Morocco‘s third-largest city tends to go overlooked, and it certainly isn’t shouted about as a culinary hotspot. Even getting here – with limited flight connections and rail services – requires some effort. And once you’re inside the largest medina in Africa, a colossal walled labyrinth of around ten thousand lanes, things get even trickier.
It’s a far cry from ever-popular Marrakesh, whose main square and souks, packed with snake charmers, fortune tellers and acrobats, have become a movie set of tourist-orientated camera-ready experiences.
Get hungry in Marrakesh and there’s a whole host of restaurants that crowd the Jemaa el Fna, many dishing up the same tick-box menu of tagine or pizza. Not so in Fez, where finding a good place to eat is both the challenge and the charm; book a restaurant here and someone will have to pick you up to guide you there.
In the medina street food oscillates between the bizarre and the delicious. Snails prodded with safety pins sit alongside mysterious vats of meat wedged in what resembles a yellowish, greasy lard. Tempting bowls of glistening fat olives accompany piles of sticky dates.
With a local little knowledge, or some luck, you can stumble upon candlelit riad courtyards, quirky cafés tucked down nameless alleyways and creative restaurants that are cleverly blending traditional and new styles.
The edible side of the medina
The medina, Fez’s timeless, ever-beating heart is steeped in tradition. This is a maze where even locals get lost. Ask a Fassi if they ever lose their way and you might be met with the chuckled response “yes, everyday – that’s the beauty of it”.
It’s no surprise; everywhere you turn worn-down stone pathways twist and writhe, inexplicably opening out into stall-lined thoroughfares before being squeezed into steep dead-end alleyways so narrow that the sun can barely penetrate and you have to turn your body sideways to pass through.
This is a place, in many ways, living in the past. Heavily-laden mules are the only form of transport, camel heads are displayed outside local butchers and taking your family’s bread to be baked in the communal oven is still a morning ritual. And best of all, food – often in unusual guises – is everywhere.
To truly get to grips with the edible side of the medina, the cookery course at Palais Amani is a great start. Before whipping up a selection of traditional dishes – anything from a delicately spiced tagine with a smoky aubergine zelouk, to a cinnamon dusted, flower water-infused orange dessert – chef Hussim will take you on a shopping mission through the medina.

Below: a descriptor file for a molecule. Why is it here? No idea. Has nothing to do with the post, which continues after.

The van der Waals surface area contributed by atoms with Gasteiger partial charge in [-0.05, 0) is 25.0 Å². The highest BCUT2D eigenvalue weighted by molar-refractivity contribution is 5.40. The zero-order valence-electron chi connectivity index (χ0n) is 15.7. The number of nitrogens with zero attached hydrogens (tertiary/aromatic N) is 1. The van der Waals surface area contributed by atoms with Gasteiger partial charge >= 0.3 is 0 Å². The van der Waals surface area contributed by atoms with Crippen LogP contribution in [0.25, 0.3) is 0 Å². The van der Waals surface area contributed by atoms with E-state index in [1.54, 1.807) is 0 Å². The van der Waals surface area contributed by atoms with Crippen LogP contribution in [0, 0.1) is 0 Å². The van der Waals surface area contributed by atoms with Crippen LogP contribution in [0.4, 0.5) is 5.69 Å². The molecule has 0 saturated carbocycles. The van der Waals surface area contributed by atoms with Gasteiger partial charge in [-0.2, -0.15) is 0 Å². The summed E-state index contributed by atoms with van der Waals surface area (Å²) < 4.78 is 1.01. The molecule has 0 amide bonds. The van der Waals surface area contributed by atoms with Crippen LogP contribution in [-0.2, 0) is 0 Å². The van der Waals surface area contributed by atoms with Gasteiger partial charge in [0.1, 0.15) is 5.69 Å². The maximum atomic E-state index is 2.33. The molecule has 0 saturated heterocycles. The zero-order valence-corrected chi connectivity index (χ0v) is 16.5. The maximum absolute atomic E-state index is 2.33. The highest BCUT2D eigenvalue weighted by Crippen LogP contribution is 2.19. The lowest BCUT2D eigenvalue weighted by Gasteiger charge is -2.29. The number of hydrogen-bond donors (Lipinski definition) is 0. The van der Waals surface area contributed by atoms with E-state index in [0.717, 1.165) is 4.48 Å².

Let yourself be guided along streets where men sit on stools barricaded in by their goods, peering out from behind walls of carrots, mounds of fresh mint, huge piles of purple radishes and crates overflowing with oranges.
Explore passages where row upon row of vibrant spices spill out from woven sacks and perfume the air.
The stalls here are made for grazing: women skilfully spread out delicately thin pancakes, hole-in-the-wall operations dish out steaming bowls of harissa soup, and stalls display rows of syrupy almond pastries.
Image by Olivia Rawes
Back in Palais Amani, the intricately tiled, lantern-filled restaurant serves traditional treats with a modern twist. Try the incredibly tender lamb tagine presented on a bed of artichoke hearts, or delve into a colourful mosaic of Moroccan tapas dishes on the roof terrace that overlooks the medina’s sprawl.
Modern cooking with cultural influences
Today, many restaurants in Fez are waking up foodie trends by blending Moroccan culture with new ideas.
Café Clock, a quirky restaurant that doubles up as a creative hub offering everything from yoga and calligraphy classes to film screenings, is famous for its cinnamon-salsa-topped camel burgers, a delicious mix of local, traditional ingredients repackaged as a western favourite.
The most striking example of this modern take on cooking is Resto Número 7, an innovative pop-up style concept that hosts chefs from around the world for three month placements. The restaurant’s chic black-and-white interior acts as a blank canvas against which the resident cooks bring their own creative twist inspired by Moroccan cuisine and the local, market-fresh ingredients.
Recent chefs, Oliver Truesdale-Jutras and Phoebe Oviedo, mixed their Canadian and Filipino backgrounds with the local influence to create dishes such as seared swordfish in a buttermilk, fennel and Harissa sauce, adobo-glazed turkey thigh with garlic couscous and a deconstructed panna cotta topped with sautéed banana and torched cinnamon crumble.
Even more change is on the horizon for Fez. Plans to transform part of the medina are already well under way and are due to be completed in 2017. Locals say this redevelopment will turn the city into the “Venice of Africa”, creating a boulevard along the river where people can stroll right through the heart of the medina – a project that will undoubtedly bring more places to eat and stay.
There is hope that it will draw more visitors to Fez, increasingly allowing it to compete with other Moroccan tourist hubs such as a Marrakesh.
Only time will tell what effect this has, but for now at least the pulls of modernity and tradition seem well balanced. Fez has hit that sweet spot: the perfect mix of enchanting time-warp and exciting city.
It’s a food lover’s dream: come, eat your fill and don’t forget to get lost.
Olivia did a four night cookery break at Palais Amani, a luxury riad located inside Fez’s medina. Explore more of Morocco with the Rough Guide to Morocco. Compare flights, book hostels and hotels for your trip, and don’t forget to purchase travel insurance before you go.